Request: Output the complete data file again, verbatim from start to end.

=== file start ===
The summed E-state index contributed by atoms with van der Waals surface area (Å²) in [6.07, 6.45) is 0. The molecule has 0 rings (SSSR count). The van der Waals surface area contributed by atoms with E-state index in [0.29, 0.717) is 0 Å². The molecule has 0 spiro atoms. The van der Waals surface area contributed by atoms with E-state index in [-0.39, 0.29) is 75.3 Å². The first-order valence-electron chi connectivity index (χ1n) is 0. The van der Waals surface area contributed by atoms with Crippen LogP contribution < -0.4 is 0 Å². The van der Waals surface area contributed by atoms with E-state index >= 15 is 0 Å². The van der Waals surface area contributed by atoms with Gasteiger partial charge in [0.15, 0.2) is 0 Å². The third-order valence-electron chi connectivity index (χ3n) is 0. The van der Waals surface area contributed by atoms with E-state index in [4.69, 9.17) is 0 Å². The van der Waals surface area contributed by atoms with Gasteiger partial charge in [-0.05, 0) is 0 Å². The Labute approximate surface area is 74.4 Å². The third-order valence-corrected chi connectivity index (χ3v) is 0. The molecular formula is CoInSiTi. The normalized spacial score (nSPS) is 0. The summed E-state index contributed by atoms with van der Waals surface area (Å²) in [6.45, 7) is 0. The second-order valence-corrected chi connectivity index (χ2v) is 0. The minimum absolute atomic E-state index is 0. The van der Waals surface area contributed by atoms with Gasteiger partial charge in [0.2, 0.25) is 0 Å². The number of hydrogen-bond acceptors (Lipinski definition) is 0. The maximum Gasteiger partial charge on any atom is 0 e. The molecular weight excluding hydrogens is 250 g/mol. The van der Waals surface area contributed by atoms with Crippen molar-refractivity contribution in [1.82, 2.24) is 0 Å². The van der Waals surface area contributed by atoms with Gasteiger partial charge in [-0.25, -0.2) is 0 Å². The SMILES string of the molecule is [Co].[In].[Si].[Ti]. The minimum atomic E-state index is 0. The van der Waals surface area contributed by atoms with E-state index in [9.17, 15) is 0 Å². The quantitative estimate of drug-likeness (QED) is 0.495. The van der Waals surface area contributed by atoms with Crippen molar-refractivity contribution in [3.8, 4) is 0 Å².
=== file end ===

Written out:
The summed E-state index contributed by atoms with van der Waals surface area (Å²) in [6.07, 6.45) is 0. The molecule has 0 rings (SSSR count). The van der Waals surface area contributed by atoms with E-state index in [0.29, 0.717) is 0 Å². The molecule has 0 spiro atoms. The van der Waals surface area contributed by atoms with E-state index in [-0.39, 0.29) is 75.3 Å². The first-order valence-electron chi connectivity index (χ1n) is 0. The van der Waals surface area contributed by atoms with Crippen LogP contribution < -0.4 is 0 Å². The van der Waals surface area contributed by atoms with E-state index >= 15 is 0 Å². The van der Waals surface area contributed by atoms with Gasteiger partial charge in [0.15, 0.2) is 0 Å². The third-order valence-electron chi connectivity index (χ3n) is 0. The van der Waals surface area contributed by atoms with E-state index in [4.69, 9.17) is 0 Å². The van der Waals surface area contributed by atoms with Gasteiger partial charge in [-0.05, 0) is 0 Å². The Labute approximate surface area is 74.4 Å². The third-order valence-corrected chi connectivity index (χ3v) is 0. The molecular formula is CoInSiTi. The normalized spacial score (nSPS) is 0. The summed E-state index contributed by atoms with van der Waals surface area (Å²) in [6.45, 7) is 0. The second-order valence-corrected chi connectivity index (χ2v) is 0. The minimum absolute atomic E-state index is 0. The van der Waals surface area contributed by atoms with Gasteiger partial charge in [0.2, 0.25) is 0 Å². The number of hydrogen-bond acceptors (Lipinski definition) is 0. The maximum Gasteiger partial charge on any atom is 0 e. The molecular weight excluding hydrogens is 250 g/mol. The van der Waals surface area contributed by atoms with Crippen molar-refractivity contribution in [1.82, 2.24) is 0 Å². The van der Waals surface area contributed by atoms with Gasteiger partial charge in [-0.25, -0.2) is 0 Å². The SMILES string of the molecule is [Co].[In].[Si].[Ti]. The minimum atomic E-state index is 0. The van der Waals surface area contributed by atoms with E-state index in [9.17, 15) is 0 Å². The quantitative estimate of drug-likeness (QED) is 0.495. The van der Waals surface area contributed by atoms with Crippen molar-refractivity contribution in [3.8, 4) is 0 Å².